4: Beauty begets beauty
In an interview in the Paris Review, the novelist Marilynne Robinson said this: “Cultures cherish artists because they are people who can say, Look at that. And it’s not Versailles. It’s a brick wall with a ray of sunlight falling on it.”
Whenever I scrub the mud off a pile of rock oysters into my kitchen sink I think about where that mud has come from. It might be the estuarine waters of Clyde River, or Pambula, or Greenwell Point, or Mimosa Rocks.
Last year my husband and I drove down to Eden, on the far south coast, to watch some whales, and I took a drive out along the dirt roads to the Ben Boyd National Park to see if I could rediscover Servo Man who sold me my first sack of Sydney rocks all those years ago. I didn’t find him … if it wasn’t for my enduring oyster affection I might have invented him and his welding glove completely.
On the drive home we stopped in to buy oysters from a row of sheds on the foreshores of Pambula Lake. The sun was out that day, and the waters were still and blue, and the surrounding bush rang with cicada song. But when I look back at the photographs I took that day I am most touched not by those glistening blues and greens, but by the images of work: the slanting, casual symmetry of the layered oyster racks and trays; the muddy tide mark on a flat-bottomed tinny; the pairs of faded red and grey work gloves pegged to a line beneath the corrugated awning of the sheds. These are pictures of the dignity of labour, and – like Robinson’s brick wall in sunlight – to me they are moving, and vital.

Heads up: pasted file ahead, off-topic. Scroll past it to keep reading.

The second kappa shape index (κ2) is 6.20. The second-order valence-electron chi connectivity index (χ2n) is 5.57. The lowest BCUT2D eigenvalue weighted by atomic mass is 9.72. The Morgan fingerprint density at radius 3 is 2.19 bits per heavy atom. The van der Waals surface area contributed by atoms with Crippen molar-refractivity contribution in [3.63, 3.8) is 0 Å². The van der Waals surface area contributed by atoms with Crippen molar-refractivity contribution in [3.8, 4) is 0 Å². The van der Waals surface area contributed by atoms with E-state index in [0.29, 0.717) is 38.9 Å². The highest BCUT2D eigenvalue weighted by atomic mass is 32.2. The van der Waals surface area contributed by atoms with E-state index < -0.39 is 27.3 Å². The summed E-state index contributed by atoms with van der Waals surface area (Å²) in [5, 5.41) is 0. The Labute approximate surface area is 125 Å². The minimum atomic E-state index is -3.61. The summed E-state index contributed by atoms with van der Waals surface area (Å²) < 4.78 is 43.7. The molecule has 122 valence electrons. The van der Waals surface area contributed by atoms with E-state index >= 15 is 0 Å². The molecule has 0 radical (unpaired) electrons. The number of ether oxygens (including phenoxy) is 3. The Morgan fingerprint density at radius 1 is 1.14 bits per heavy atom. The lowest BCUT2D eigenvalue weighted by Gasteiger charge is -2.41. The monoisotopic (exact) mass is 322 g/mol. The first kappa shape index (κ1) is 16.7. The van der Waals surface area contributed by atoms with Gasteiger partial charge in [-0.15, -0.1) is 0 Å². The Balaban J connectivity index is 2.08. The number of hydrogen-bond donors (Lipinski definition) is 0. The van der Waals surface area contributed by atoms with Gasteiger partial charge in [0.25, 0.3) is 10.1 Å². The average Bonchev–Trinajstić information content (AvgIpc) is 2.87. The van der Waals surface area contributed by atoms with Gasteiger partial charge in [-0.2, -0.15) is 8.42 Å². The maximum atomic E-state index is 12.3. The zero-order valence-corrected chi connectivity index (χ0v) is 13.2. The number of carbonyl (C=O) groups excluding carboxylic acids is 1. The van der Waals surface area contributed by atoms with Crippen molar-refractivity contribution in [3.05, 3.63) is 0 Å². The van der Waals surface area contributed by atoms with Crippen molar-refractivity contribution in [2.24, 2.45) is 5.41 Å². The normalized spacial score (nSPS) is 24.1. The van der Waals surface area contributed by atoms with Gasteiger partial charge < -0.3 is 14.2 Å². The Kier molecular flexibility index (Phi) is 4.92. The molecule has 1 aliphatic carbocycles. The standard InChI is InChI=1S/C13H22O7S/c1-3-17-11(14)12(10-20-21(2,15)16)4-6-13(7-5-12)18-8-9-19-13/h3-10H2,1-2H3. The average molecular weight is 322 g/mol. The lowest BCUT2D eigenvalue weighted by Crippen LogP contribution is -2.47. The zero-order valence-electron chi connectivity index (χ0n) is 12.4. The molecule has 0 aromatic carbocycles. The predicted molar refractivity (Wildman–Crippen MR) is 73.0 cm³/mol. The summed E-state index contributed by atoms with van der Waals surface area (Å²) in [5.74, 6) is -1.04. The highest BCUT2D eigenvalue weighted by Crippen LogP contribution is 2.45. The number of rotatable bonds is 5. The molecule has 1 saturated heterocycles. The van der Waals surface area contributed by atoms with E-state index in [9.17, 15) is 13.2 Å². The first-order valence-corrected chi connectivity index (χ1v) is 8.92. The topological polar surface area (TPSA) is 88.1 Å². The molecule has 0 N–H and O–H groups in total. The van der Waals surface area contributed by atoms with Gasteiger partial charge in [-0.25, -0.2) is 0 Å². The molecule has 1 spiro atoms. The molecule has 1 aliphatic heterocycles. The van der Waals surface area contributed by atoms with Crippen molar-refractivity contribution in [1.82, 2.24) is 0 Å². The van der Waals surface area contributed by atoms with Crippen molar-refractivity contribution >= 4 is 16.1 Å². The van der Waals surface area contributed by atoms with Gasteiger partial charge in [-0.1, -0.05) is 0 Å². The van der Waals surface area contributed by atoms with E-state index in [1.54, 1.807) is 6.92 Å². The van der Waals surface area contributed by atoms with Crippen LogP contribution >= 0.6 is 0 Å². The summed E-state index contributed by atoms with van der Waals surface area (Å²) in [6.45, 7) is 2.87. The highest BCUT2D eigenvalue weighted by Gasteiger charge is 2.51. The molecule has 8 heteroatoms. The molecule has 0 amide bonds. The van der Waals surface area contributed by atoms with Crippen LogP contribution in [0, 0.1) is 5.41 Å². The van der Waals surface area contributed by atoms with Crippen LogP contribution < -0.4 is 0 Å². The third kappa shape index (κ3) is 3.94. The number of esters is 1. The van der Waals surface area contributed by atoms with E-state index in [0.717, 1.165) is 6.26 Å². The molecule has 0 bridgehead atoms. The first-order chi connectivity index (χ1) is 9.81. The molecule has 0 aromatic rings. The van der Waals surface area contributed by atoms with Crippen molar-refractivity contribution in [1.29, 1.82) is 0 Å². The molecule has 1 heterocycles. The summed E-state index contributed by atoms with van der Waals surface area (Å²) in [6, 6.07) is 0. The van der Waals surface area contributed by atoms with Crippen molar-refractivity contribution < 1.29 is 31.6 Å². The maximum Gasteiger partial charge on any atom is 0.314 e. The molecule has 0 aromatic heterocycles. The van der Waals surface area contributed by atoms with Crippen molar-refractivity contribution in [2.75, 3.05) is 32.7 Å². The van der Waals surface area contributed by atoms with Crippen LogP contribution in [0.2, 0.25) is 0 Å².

In this way beauty gives rise to beauty. And the stunning clean white of the opened shell, the silky luxuriance of the oyster in the mouth – these thing are inseparable from the muddy gentility of those sheds and boats and the bodies and minds that work them. For some reason this inseparability makes me deeply happy.
I’d like to close with the famous lines from Ernest Hemingway’s A Moveable Feast, because they contain something of the simplicity, the tidal rhythm and the peace of these things I’ve learned through the oyster.
“As I ate the oysters with their strong taste of the sea and their faint metallic taste that the cold white wine washed away, leaving only the sea taste and the succulent texture, and as I drank their cold liquid from each shell and washed it down with the crisp taste of the wine, I lost the empty feeling and began to be happy and to make plans.”